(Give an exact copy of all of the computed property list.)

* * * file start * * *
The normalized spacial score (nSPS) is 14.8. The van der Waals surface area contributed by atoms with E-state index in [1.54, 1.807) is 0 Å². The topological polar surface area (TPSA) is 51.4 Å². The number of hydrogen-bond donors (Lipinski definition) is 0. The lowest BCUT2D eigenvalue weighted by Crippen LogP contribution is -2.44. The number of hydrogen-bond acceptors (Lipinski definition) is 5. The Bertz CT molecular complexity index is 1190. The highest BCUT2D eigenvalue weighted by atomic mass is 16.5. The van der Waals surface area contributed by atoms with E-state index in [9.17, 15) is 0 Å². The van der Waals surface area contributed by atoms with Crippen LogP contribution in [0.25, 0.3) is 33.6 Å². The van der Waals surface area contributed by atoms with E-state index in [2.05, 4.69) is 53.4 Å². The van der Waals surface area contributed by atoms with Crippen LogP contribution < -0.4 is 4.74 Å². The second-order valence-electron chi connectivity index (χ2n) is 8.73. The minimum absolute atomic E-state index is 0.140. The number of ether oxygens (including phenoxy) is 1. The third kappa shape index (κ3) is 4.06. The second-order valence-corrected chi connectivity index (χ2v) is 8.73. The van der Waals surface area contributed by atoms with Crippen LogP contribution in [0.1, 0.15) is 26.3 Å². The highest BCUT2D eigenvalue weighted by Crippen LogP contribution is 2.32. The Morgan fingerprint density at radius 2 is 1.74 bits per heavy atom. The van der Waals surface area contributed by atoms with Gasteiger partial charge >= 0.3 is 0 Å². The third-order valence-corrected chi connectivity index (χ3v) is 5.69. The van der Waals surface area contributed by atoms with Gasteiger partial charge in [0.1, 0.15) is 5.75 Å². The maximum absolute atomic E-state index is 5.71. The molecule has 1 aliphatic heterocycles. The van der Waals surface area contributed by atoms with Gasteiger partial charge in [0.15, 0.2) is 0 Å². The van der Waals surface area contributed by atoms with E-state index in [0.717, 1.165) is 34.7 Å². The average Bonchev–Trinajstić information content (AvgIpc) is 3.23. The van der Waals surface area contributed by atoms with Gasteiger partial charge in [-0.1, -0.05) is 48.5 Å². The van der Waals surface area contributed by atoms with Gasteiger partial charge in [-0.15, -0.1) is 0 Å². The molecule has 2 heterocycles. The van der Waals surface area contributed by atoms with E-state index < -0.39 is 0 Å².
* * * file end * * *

The normalized spacial score (nSPS) is 14.8. The van der Waals surface area contributed by atoms with E-state index in [1.54, 1.807) is 0 Å². The topological polar surface area (TPSA) is 51.4 Å². The number of hydrogen-bond donors (Lipinski definition) is 0. The lowest BCUT2D eigenvalue weighted by Crippen LogP contribution is -2.44. The number of hydrogen-bond acceptors (Lipinski definition) is 5. The Bertz CT molecular complexity index is 1190. The highest BCUT2D eigenvalue weighted by atomic mass is 16.5. The van der Waals surface area contributed by atoms with E-state index in [9.17, 15) is 0 Å². The van der Waals surface area contributed by atoms with Crippen LogP contribution in [0.25, 0.3) is 33.6 Å². The van der Waals surface area contributed by atoms with E-state index in [2.05, 4.69) is 53.4 Å². The van der Waals surface area contributed by atoms with Crippen LogP contribution < -0.4 is 4.74 Å². The second-order valence-electron chi connectivity index (χ2n) is 8.73. The minimum absolute atomic E-state index is 0.140. The number of ether oxygens (including phenoxy) is 1. The third kappa shape index (κ3) is 4.06. The second-order valence-corrected chi connectivity index (χ2v) is 8.73. The van der Waals surface area contributed by atoms with Crippen LogP contribution in [0.1, 0.15) is 26.3 Å². The highest BCUT2D eigenvalue weighted by Crippen LogP contribution is 2.32. The Morgan fingerprint density at radius 2 is 1.74 bits per heavy atom. The van der Waals surface area contributed by atoms with Gasteiger partial charge >= 0.3 is 0 Å². The third-order valence-corrected chi connectivity index (χ3v) is 5.69. The van der Waals surface area contributed by atoms with Gasteiger partial charge in [0.1, 0.15) is 5.75 Å². The maximum absolute atomic E-state index is 5.71. The molecule has 1 aliphatic heterocycles. The van der Waals surface area contributed by atoms with Gasteiger partial charge in [0.15, 0.2) is 0 Å². The van der Waals surface area contributed by atoms with E-state index in [0.717, 1.165) is 34.7 Å². The average Bonchev–Trinajstić information content (AvgIpc) is 3.23. The van der Waals surface area contributed by atoms with Gasteiger partial charge in [-0.1, -0.05) is 48.5 Å². The van der Waals surface area contributed by atoms with Gasteiger partial charge in [-0.15, -0.1) is 0 Å². The molecule has 2 heterocycles. The van der Waals surface area contributed by atoms with E-state index < -0.39 is 0 Å².